“It’s very patient and family-friendly,” Copelan said.
Experience is key
Carolinas Medical Center had offered autologous bone marrow transplants to adult patients in 1995, but the program lasted for only about 10 years. Children can get bone marrow transplants at Levine Children’s Hospital in Charlotte.
But recently, the nearest centers for adults have been at Duke University Health System in Durham, UNC Hospitals in Chapel Hill and Wake Forest Baptist Medical Center in Winston-Salem.
Leaders of those centers say they welcome the Charlotte program even though it might affect their referrals.
“There’s probably enough work that needs to be done,” said Dr. Nelson Chao, head of Duke’s adult blood and marrow transplant program.
But Chao said any new program “has a learning curve. Physicians are important, but the nursing staff is probably equally, if not more, important. Time will tell how it evolves. We all started from somewhere.”
Dr. Tom Shea, director of the bone marrow transplant program at UNC, said: “There’s nothing that spurs friendly and productive competition better than to have a good new group of people setting up a program … Getting quality care close to home is always a good thing for patients. For a lot of people who need this kind of service, even traveling to Chapel Hill or Durham is a challenge.”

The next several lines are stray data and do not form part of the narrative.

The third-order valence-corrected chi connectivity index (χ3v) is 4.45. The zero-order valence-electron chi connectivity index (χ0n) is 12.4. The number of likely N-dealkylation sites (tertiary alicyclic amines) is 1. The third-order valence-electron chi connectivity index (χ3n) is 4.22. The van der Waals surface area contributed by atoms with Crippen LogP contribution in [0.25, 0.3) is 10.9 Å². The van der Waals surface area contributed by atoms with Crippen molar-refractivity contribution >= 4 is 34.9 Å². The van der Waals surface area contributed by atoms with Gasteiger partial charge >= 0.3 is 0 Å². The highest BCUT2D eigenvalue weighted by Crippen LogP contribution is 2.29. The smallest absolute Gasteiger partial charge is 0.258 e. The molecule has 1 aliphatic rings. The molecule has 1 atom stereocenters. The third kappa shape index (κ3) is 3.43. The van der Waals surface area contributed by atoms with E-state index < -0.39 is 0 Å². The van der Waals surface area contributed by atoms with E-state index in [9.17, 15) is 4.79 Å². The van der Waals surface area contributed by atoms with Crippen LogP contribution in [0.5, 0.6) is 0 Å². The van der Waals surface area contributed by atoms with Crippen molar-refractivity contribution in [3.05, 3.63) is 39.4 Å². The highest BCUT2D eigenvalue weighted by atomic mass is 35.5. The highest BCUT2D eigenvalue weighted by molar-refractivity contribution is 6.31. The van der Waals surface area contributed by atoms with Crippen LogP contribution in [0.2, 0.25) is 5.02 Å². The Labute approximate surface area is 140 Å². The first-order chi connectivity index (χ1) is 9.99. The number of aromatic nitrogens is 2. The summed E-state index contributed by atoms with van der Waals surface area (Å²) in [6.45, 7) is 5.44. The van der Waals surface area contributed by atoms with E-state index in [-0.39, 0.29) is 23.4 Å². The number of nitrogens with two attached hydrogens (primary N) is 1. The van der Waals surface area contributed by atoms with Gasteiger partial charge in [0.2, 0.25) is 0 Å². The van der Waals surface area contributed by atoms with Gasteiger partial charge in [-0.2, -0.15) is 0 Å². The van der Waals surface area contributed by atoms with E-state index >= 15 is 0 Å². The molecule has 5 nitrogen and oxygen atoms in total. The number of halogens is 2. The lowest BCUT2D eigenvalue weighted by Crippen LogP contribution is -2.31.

Shea said he and Copelan have known each other for years. In fact, Shea said Copelan and his colleague, Dr. Edward Kim, who came to Charlotte from M.D. Anderson Cancer Center in Texas, visited Chapel Hill recently to talk about “potential collaborations.”
Shea said he was impressed with the Charlotte group’s new electronic medical record that allows doctors anywhere in Carolinas HealthCare System to easily identify which of their cancer patients might qualify for clinical trials.
“It sounded like it was pretty slick,” Shea said. “I’d be surprised if Dr. Copelan and his team wouldn’t put together a very solid program.”